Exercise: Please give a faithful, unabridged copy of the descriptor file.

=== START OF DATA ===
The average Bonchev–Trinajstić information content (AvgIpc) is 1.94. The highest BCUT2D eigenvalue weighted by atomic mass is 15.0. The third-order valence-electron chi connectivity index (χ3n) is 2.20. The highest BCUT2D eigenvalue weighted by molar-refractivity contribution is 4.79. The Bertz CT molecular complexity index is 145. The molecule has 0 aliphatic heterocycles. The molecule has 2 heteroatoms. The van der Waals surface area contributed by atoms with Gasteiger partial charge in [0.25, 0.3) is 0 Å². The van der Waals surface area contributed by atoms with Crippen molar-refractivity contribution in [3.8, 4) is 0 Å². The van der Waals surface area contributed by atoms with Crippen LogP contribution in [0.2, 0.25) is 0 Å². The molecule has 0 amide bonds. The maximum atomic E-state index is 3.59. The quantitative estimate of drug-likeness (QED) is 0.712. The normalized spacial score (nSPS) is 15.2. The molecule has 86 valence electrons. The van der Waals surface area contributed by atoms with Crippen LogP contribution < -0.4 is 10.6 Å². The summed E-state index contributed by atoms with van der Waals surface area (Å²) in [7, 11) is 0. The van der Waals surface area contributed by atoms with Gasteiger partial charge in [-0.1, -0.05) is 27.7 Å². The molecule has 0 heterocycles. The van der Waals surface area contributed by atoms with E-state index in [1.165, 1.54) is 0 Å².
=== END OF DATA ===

The average Bonchev–Trinajstić information content (AvgIpc) is 1.94. The highest BCUT2D eigenvalue weighted by atomic mass is 15.0. The third-order valence-electron chi connectivity index (χ3n) is 2.20. The highest BCUT2D eigenvalue weighted by molar-refractivity contribution is 4.79. The Bertz CT molecular complexity index is 145. The molecule has 0 aliphatic heterocycles. The molecule has 2 heteroatoms. The van der Waals surface area contributed by atoms with Gasteiger partial charge in [0.25, 0.3) is 0 Å². The van der Waals surface area contributed by atoms with Crippen molar-refractivity contribution in [3.8, 4) is 0 Å². The van der Waals surface area contributed by atoms with Crippen LogP contribution in [0.2, 0.25) is 0 Å². The molecule has 0 amide bonds. The maximum atomic E-state index is 3.59. The quantitative estimate of drug-likeness (QED) is 0.712. The normalized spacial score (nSPS) is 15.2. The molecule has 86 valence electrons. The van der Waals surface area contributed by atoms with Crippen LogP contribution < -0.4 is 10.6 Å². The summed E-state index contributed by atoms with van der Waals surface area (Å²) in [7, 11) is 0. The van der Waals surface area contributed by atoms with Gasteiger partial charge in [-0.1, -0.05) is 27.7 Å². The molecule has 0 heterocycles. The van der Waals surface area contributed by atoms with E-state index in [1.165, 1.54) is 0 Å².